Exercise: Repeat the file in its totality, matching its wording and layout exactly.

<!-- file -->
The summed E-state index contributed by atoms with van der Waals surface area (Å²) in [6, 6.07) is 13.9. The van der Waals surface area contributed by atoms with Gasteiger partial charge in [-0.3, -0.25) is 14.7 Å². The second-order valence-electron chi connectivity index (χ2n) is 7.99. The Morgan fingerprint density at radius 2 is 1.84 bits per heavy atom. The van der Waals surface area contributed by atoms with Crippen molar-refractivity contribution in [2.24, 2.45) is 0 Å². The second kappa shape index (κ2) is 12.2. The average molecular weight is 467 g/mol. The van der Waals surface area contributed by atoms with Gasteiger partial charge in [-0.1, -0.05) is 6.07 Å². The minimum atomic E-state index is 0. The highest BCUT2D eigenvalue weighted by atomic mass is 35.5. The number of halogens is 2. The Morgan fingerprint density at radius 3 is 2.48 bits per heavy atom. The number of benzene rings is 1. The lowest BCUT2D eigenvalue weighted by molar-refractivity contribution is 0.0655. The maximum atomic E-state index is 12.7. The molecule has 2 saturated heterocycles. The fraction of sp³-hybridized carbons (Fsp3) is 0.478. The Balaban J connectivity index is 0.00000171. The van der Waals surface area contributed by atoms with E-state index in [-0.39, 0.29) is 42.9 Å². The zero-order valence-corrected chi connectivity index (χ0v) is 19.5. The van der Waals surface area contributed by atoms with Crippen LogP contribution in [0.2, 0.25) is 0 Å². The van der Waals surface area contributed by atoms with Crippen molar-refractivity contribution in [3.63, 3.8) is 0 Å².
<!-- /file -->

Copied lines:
The summed E-state index contributed by atoms with van der Waals surface area (Å²) in [6, 6.07) is 13.9. The van der Waals surface area contributed by atoms with Gasteiger partial charge in [-0.3, -0.25) is 14.7 Å². The second-order valence-electron chi connectivity index (χ2n) is 7.99. The Morgan fingerprint density at radius 2 is 1.84 bits per heavy atom. The van der Waals surface area contributed by atoms with Crippen molar-refractivity contribution in [2.24, 2.45) is 0 Å². The second kappa shape index (κ2) is 12.2. The average molecular weight is 467 g/mol. The van der Waals surface area contributed by atoms with Gasteiger partial charge in [-0.1, -0.05) is 6.07 Å². The minimum atomic E-state index is 0. The highest BCUT2D eigenvalue weighted by atomic mass is 35.5. The number of halogens is 2. The Morgan fingerprint density at radius 3 is 2.48 bits per heavy atom. The number of benzene rings is 1. The lowest BCUT2D eigenvalue weighted by molar-refractivity contribution is 0.0655. The maximum atomic E-state index is 12.7. The molecule has 2 saturated heterocycles. The fraction of sp³-hybridized carbons (Fsp3) is 0.478. The Balaban J connectivity index is 0.00000171. The van der Waals surface area contributed by atoms with E-state index in [-0.39, 0.29) is 42.9 Å². The zero-order valence-corrected chi connectivity index (χ0v) is 19.5. The van der Waals surface area contributed by atoms with Crippen LogP contribution in [0.2, 0.25) is 0 Å². The van der Waals surface area contributed by atoms with Crippen molar-refractivity contribution in [3.63, 3.8) is 0 Å².